In the second instalment of FIPP’s Innovation Watch series – based on the eight chapters of the 2022-23 Innovation in Media World Report – we examine the newsletter economy, and the meteoric return of a medium that, prior to the pandemic, many believed would soon to be facing the same fate as the dodo…
What’s in a newsletter?
I begin with that question because part of the newsletter’s resurgence in recent years can be traced not only to the thirst for more connected, personalised experiences during the pandemic, but a fundamental rethinking of what a newsletter itself should be.
For many, the clue is in the title, and we actually took the decision to transition the FIPP World weekly to a simpler, more narrative format earlier this year. It now provides a standalone snapshot of the week in media, as well as a gateway to longer reads where people wish.
It’s an approach that was put more eloquently by Nimo Omer, Assistant Editor of The Guardian’s new current affairs offering, First Edition, at Journalism.co.uk’s latest Newsrewired event in May:
“The Guardian has been working on relaunching its newsletter offering for a long time,” said Omer, “and when I joined as a writer and reporter, it was to help this extremely comprehensive newsletter come to life. The whole point is to offer flexibility and fluidity to our readership, so that they can get a whole bunch of content formats from us.”
“The primary goal is no longer to push people to the site. We want people to read and engage with every part of the newsletter, and for it to be a product in and of itself. We want to make sure our audience can access our journalism in whatever the best way may be for them.”
It was interesting that when we interviewed Kira Bindrim, Host of the Quartz Obsession podcast, around the same time, the conversation quickly turned to the publisher’s newsletter of the same name… more interesting still was that while Bindrim shared the view that newsletters are no longer necessarily about reach, the Obsession’s evolution was based on a move away from plainer text, rather than towards it…
“It was our first experimentation of really trying to break the format of email,” said Bindrim, “which is usually just text down the line. It has little polls you can take, or little quizzes, and it breaks out certain segments. So if we’re talking about perfume for example, you might get this interesting thesis about all these fascinating supply chains, followed by five of the weirdest supply chains for common perfume ingredients, and then you might get ten numbers that are really important to understanding the industry. It’s this sort of breaking your minds a little bit from just the monotony of reading texts.”
“But I also think for both email and podcasts, there’s something about the intimacy of the relationship you have with someone in both of those formats. Ten years ago, digital media in particular was all about scale – reaching the highest number of people so you can sell advertising on that reach. But now there’s a lot of conversation about the quality of your relationship with the reader or listener… is this someone who has a habit with you? So I’m not surprised that both of these mediums are having a moment right now, because I think that they speak to that bigger trend.”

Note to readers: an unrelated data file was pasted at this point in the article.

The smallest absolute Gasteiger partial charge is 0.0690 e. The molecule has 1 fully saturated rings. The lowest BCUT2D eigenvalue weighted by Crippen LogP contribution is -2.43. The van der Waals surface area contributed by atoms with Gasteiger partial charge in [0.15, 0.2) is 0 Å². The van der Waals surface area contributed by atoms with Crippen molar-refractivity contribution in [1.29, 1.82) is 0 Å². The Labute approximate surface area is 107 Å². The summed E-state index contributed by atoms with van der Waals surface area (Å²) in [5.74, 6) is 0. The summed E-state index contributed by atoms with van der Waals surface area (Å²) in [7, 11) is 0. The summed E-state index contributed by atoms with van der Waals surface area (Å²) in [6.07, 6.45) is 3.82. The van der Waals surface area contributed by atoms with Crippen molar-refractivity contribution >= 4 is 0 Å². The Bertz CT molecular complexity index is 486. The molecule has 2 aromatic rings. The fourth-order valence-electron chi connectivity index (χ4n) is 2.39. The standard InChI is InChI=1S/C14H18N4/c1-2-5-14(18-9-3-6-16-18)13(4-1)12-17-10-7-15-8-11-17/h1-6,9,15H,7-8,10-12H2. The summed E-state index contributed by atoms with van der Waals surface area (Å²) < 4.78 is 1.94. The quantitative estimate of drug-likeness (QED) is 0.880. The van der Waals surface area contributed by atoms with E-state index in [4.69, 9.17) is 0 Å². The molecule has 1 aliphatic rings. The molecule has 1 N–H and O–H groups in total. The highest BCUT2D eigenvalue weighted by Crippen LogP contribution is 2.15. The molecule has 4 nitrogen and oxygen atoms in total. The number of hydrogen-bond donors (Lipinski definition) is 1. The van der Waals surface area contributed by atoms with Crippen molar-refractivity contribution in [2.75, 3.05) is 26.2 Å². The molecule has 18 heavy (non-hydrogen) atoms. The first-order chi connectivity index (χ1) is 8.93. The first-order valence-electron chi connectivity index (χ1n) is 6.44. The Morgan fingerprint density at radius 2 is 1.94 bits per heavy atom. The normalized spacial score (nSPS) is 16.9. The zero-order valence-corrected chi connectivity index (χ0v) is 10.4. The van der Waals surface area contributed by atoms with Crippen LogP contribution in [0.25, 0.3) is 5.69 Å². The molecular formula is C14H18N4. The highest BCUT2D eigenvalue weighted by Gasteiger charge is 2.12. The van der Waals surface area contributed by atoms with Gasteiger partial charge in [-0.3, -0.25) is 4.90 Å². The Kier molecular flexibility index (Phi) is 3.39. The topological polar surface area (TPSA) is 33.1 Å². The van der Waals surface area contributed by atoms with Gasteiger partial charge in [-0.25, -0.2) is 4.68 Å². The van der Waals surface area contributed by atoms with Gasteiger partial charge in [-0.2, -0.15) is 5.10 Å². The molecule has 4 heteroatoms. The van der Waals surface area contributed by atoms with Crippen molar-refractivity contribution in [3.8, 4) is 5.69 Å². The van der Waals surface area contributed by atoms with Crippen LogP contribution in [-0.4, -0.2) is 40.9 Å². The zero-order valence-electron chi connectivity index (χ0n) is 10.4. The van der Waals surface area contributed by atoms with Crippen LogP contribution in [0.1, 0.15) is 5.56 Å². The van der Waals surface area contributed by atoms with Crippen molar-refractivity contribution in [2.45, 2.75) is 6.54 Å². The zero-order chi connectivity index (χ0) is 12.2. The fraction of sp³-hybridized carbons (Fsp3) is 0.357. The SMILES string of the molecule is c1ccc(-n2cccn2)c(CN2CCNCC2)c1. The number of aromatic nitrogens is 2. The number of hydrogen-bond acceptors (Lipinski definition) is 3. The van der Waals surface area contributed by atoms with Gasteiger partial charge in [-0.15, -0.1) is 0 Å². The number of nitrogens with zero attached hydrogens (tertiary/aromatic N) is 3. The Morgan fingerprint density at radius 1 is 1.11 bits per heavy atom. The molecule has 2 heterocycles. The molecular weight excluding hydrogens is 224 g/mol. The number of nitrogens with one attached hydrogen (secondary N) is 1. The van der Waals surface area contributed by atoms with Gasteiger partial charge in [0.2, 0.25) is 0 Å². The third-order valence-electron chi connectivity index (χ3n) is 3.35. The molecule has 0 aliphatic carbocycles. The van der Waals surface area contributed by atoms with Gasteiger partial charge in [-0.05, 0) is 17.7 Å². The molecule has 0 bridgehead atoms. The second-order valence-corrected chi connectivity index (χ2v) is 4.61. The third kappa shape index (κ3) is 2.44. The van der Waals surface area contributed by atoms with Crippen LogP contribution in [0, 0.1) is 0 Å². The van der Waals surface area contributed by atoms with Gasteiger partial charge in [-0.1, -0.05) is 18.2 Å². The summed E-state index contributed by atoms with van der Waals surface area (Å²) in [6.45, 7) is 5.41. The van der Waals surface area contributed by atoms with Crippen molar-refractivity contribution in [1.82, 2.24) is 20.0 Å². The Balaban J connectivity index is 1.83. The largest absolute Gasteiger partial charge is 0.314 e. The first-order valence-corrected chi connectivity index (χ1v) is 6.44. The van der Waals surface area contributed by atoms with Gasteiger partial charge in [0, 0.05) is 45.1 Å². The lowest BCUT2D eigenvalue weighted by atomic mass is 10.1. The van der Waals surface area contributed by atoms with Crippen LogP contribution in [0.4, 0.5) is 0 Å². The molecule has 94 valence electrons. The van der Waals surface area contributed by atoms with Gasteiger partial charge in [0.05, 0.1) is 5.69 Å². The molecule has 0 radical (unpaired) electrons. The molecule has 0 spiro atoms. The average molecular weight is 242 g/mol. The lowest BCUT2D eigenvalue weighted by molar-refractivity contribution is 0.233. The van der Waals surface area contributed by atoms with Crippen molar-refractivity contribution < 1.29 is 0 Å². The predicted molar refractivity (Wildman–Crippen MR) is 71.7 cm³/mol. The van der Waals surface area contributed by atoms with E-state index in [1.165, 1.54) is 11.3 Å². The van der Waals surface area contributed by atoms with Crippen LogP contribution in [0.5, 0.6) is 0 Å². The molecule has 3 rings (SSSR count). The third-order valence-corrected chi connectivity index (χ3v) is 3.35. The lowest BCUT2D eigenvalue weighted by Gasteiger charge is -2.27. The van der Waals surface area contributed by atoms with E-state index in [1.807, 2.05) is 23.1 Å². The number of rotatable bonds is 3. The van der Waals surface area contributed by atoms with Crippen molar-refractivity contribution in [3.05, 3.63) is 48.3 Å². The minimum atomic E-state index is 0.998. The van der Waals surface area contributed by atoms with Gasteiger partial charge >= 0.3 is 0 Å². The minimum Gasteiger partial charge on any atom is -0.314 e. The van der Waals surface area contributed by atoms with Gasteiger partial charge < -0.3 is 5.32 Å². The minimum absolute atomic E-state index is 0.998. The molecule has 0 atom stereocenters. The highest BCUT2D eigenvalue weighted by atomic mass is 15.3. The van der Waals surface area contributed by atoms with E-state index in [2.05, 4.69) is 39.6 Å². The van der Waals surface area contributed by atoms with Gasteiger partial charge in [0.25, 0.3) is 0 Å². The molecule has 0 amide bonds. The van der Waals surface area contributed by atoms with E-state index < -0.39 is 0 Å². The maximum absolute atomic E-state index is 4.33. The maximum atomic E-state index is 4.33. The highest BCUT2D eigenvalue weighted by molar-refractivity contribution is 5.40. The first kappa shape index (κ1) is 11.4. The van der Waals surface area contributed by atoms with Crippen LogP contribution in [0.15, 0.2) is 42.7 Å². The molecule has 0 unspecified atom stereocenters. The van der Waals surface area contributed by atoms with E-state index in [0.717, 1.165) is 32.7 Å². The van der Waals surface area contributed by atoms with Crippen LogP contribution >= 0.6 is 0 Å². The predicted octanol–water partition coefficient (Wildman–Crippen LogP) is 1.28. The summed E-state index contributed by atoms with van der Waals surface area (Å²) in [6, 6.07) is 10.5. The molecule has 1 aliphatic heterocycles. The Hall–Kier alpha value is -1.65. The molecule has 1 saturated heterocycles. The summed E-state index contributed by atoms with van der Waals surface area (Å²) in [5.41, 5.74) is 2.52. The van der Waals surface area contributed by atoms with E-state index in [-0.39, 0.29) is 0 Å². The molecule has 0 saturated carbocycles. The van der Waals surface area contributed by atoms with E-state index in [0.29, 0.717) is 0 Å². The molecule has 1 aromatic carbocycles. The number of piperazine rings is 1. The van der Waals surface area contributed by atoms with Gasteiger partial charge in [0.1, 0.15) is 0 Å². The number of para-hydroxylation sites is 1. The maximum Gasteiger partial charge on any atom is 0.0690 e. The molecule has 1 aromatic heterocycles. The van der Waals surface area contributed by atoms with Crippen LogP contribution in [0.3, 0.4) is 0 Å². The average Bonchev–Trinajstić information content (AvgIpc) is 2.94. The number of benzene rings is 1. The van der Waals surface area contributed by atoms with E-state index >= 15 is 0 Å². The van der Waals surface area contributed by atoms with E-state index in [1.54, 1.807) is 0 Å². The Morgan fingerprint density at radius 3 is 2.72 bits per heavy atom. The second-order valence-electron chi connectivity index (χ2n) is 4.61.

Stack upon Substack
But of course, editorial approaches aside, the key to sustainable creativity remains commercial viability, and that’s one of the key areas of the newsletter medium that the 2022-23 Innovation in Media World Report focusses on:
It turned out that there was enough space for everyone to co-exist and newsletters actually became a huge driver of paid subscriptions, a trend propelled by Substack. Now five years old, the company that lets creators create, send, and charge for newsletter content came along at the perfect moment, the newsletter writer Dave Pell wrote in The Atlantic in November 2021.
“The Trump years created a unique obsession with the media and raised the profile of countless journalists. Many of these journalists took their raised profile and left established publications to go direct-to-consumer with their writing. What we’re seeing is an indie news-delivery revolution,” Pell writes. “What we’re not seeing is a technological revolution. This movement is not about hiring 10,000 engineers to build a new version of human interaction.”
The combination of efficient business model and evergreen medium, allied to the pandemic-inspired thirst for content, brought Substack to a major milestone: 1 million paid subscribers in November 2021. It underscored people’s will-ngness to pay for quality content and despite the fact that they may have lost some of their star writers to Substack and other newsletter platforms, publishers were optimistic that the portends were good for their own subscription efforts.
The full write-up on Newsrewired’s panel on the value of newsletters as a standalone content offering, featuring The Guardian’s aforementioned Nimo Omer alongside speakers from The FT and The Economist, can be found here.
And what can only be described as a wonderfully insightful interview with Quarts on both newsletters and podcasts, is here.
Also interesting was this new launch from Insider a couple of months ago, who have brought ‘digital covers’ to their newsletter offerings.
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